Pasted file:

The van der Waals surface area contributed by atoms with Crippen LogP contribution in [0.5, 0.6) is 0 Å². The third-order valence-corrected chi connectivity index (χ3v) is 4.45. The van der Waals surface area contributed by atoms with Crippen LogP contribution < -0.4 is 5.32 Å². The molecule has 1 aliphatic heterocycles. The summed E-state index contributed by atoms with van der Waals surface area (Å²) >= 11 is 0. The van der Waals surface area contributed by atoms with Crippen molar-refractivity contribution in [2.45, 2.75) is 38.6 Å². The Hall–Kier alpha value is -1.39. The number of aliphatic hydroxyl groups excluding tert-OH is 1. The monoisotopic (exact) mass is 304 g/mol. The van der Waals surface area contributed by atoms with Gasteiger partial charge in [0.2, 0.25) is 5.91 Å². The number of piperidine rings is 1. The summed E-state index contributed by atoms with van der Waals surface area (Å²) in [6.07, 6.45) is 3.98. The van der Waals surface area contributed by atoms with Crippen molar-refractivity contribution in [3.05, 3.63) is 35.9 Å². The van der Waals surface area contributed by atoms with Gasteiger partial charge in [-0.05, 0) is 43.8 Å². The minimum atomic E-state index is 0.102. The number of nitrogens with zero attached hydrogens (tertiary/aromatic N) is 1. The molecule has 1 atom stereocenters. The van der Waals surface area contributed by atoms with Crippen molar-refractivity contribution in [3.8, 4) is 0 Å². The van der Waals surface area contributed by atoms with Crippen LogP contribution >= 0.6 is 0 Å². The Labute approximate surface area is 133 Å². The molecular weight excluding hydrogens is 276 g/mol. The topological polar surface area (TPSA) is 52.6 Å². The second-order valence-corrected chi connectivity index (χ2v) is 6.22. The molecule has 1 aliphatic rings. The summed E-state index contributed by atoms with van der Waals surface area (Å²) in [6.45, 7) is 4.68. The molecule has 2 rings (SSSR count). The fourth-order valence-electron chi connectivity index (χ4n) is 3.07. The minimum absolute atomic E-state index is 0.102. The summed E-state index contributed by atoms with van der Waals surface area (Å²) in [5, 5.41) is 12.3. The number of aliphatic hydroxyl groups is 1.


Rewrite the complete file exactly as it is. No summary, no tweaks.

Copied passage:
The van der Waals surface area contributed by atoms with Crippen LogP contribution in [0.5, 0.6) is 0 Å². The third-order valence-corrected chi connectivity index (χ3v) is 4.45. The van der Waals surface area contributed by atoms with Crippen LogP contribution < -0.4 is 5.32 Å². The molecule has 1 aliphatic heterocycles. The summed E-state index contributed by atoms with van der Waals surface area (Å²) >= 11 is 0. The van der Waals surface area contributed by atoms with Crippen molar-refractivity contribution in [2.45, 2.75) is 38.6 Å². The Hall–Kier alpha value is -1.39. The number of aliphatic hydroxyl groups excluding tert-OH is 1. The monoisotopic (exact) mass is 304 g/mol. The van der Waals surface area contributed by atoms with Gasteiger partial charge in [0.2, 0.25) is 5.91 Å². The number of piperidine rings is 1. The summed E-state index contributed by atoms with van der Waals surface area (Å²) in [6.07, 6.45) is 3.98. The van der Waals surface area contributed by atoms with Crippen molar-refractivity contribution in [3.05, 3.63) is 35.9 Å². The van der Waals surface area contributed by atoms with Gasteiger partial charge in [-0.05, 0) is 43.8 Å². The minimum atomic E-state index is 0.102. The number of nitrogens with zero attached hydrogens (tertiary/aromatic N) is 1. The molecule has 1 atom stereocenters. The van der Waals surface area contributed by atoms with Crippen molar-refractivity contribution in [3.8, 4) is 0 Å². The van der Waals surface area contributed by atoms with Crippen LogP contribution >= 0.6 is 0 Å². The Labute approximate surface area is 133 Å². The molecular weight excluding hydrogens is 276 g/mol. The topological polar surface area (TPSA) is 52.6 Å². The second-order valence-corrected chi connectivity index (χ2v) is 6.22. The molecule has 1 aliphatic rings. The summed E-state index contributed by atoms with van der Waals surface area (Å²) in [6.45, 7) is 4.68. The molecule has 2 rings (SSSR count). The fourth-order valence-electron chi connectivity index (χ4n) is 3.07. The minimum absolute atomic E-state index is 0.102. The summed E-state index contributed by atoms with van der Waals surface area (Å²) in [5, 5.41) is 12.3. The number of aliphatic hydroxyl groups is 1.